The number of foreign bribery enforcement actions brought by the United States slowed notably last year, while the overall pace of transnational anti-bribery enforcement actions and investigations lagged worldwide, according to the 2021 Global Enforcement Report released Wednesday by TRACE International.
The report serves as a helpful resource for chief compliance officers who want to better understand which industries are most susceptible to a bribery investigation or enforcement action. It provides a global glimpse into all known enforcement activity—investigations, enforcement actions, and declinations—over the last 45 years, following enactment of the U.S. Foreign Corrupt Practices Act (FCPA).
Data from the report is based primarily on cases and investigations tracked in the TRACE Compendium, a searchable database of international anti-bribery enforcement actions.
The report found the United States brought seven enforcement actions concerning bribery of foreign officials in 2021, down from 12 in 2020 and 19 in 2019. Non-U.S. enforcement actions were down to five from seven in 2020.
“The slowdown in enforcement actions coincides with a continued upward trend in transnational cooperation among enforcement authorities, which has led to coordinated resolutions with substantial penalties in recent years,” TRACE President Alexandra Wrage said in a press release. “With a recently renewed focus among G7 countries on prosecuting financial crime, especially corruption and kleptocracy, we expect enforcement authorities to maintain very high expectations for companies’ compliance programs.”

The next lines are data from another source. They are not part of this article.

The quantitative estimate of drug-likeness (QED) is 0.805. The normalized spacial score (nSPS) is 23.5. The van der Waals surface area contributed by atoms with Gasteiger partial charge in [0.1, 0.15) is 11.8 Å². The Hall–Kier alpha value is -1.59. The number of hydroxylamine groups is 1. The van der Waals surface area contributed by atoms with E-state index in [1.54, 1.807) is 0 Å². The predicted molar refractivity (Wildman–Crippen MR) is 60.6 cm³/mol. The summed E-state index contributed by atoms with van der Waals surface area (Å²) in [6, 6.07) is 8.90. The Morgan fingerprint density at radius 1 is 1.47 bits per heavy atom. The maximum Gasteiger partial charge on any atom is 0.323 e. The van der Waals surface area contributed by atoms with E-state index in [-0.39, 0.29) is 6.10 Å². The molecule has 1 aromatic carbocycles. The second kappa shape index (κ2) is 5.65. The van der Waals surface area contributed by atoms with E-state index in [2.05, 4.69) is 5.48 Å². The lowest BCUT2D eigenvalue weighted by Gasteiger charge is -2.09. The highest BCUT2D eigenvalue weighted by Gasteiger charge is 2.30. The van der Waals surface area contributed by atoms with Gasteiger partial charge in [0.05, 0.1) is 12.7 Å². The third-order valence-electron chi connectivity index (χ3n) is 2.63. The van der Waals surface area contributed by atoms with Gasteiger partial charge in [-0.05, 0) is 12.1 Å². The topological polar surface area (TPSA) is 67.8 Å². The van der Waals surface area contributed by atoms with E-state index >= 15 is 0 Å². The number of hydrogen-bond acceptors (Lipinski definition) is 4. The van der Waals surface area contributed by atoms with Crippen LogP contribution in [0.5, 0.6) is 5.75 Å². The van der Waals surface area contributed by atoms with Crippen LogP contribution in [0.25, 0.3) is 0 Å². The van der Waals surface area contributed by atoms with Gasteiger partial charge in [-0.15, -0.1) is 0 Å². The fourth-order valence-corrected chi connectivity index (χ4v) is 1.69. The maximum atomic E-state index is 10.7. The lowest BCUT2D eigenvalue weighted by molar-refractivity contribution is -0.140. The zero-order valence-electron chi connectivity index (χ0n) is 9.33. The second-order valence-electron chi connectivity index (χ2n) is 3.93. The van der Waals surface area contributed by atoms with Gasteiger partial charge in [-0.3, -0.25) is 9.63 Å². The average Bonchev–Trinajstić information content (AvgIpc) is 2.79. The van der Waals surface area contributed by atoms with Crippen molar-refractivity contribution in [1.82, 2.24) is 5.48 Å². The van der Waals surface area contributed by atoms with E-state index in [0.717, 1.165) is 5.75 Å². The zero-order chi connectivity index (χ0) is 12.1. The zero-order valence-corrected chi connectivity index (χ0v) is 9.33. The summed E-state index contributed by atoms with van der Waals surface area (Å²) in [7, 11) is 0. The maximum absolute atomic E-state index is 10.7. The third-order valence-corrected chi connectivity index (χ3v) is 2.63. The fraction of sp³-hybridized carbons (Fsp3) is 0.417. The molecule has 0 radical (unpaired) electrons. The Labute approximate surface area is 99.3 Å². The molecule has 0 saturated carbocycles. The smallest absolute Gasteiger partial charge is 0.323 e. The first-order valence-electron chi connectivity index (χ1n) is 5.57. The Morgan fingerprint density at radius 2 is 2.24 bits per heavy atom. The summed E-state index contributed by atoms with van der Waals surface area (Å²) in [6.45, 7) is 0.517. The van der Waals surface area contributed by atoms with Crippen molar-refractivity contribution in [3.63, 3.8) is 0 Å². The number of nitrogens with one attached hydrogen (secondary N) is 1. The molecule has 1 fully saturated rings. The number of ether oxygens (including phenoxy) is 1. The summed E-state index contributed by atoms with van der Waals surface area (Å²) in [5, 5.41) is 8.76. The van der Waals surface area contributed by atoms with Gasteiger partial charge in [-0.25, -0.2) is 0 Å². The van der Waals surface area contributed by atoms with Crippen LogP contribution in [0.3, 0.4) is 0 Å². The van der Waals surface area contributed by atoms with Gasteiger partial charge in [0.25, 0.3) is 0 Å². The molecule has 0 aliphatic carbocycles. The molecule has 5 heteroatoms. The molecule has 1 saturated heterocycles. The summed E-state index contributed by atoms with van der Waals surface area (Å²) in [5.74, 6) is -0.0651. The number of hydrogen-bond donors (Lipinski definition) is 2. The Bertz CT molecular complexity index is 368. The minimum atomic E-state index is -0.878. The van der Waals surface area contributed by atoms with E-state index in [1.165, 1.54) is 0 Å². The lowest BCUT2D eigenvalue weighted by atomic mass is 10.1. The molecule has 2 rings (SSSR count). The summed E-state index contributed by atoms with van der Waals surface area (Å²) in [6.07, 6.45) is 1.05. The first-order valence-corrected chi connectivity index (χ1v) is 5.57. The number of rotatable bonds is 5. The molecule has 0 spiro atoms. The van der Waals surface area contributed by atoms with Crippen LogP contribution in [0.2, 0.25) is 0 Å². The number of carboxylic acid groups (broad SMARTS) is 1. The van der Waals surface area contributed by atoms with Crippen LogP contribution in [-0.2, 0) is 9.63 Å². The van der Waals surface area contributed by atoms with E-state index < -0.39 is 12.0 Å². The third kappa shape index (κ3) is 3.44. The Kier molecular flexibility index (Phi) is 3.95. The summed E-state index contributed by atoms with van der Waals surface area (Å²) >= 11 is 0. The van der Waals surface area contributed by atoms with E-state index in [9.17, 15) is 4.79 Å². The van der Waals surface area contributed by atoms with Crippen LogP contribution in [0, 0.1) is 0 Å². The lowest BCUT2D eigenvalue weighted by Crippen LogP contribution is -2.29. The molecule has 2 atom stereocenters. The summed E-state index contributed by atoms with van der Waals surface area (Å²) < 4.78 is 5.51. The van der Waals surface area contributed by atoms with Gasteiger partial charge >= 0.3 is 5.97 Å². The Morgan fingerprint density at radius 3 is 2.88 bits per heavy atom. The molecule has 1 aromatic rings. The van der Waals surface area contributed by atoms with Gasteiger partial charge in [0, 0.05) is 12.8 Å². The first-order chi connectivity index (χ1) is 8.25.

A summary of TRACE’s 2021 findings, broken down by industry and region, are discussed in more detail below.
Investigations by industry: Extractives remains the most investigated industry, both globally and specific to the United States. Approximately 18 percent of all U.S. investigations concerning bribery of domestic and foreign officials are related to the extractives industry, followed by financial services (15 percent) and manufacturers/service providers (13 percent).
Excluding the United States, the extractives industry represents 19 percent of all investigations, followed by engineering/construction (17 percent) and aerospace/defense/security (14 percent).
Enforcement by industry: From 1977 through 2021, extractives represented 19 percent of all U.S. enforcement actions concerning alleged bribery of domestic and foreign officials, followed by manufacturers/service providers (14 percent) and aerospace/defense/security (11 percent).
Excluding the United States over the same time period, extractives represented approximately 24 percent of all bribery enforcement actions, followed by engineering/construction (18 percent) and manufacturers/service providers (13 percent).
Bribery investigations of foreign officials by country: There were 294 investigations in total concerning alleged bribery of foreign officials being conducted by authorities in 37 countries as of the end of 2021, according to TRACE. The United States was conducting 118 open investigations, representing 40 percent of all ongoing investigations.
European countries accounted for approximately 46 percent of all investigations (136), while the Asia Pacific region accounted for nearly 9 percent of ongoing investigations. Following were the Americas (excluding the United States) at 3 percent, the Middle East with approximately 1 percent, and Africa with fewer than 1 percent. These figures are consistent with TRACE’s 2020 report.
Notable in 2021 was Brazil overtaking China as the most active of non-U.S. jurisdictions in bringing enforcement actions for domestic bribery from foreign companies, according to TRACE’s findings.
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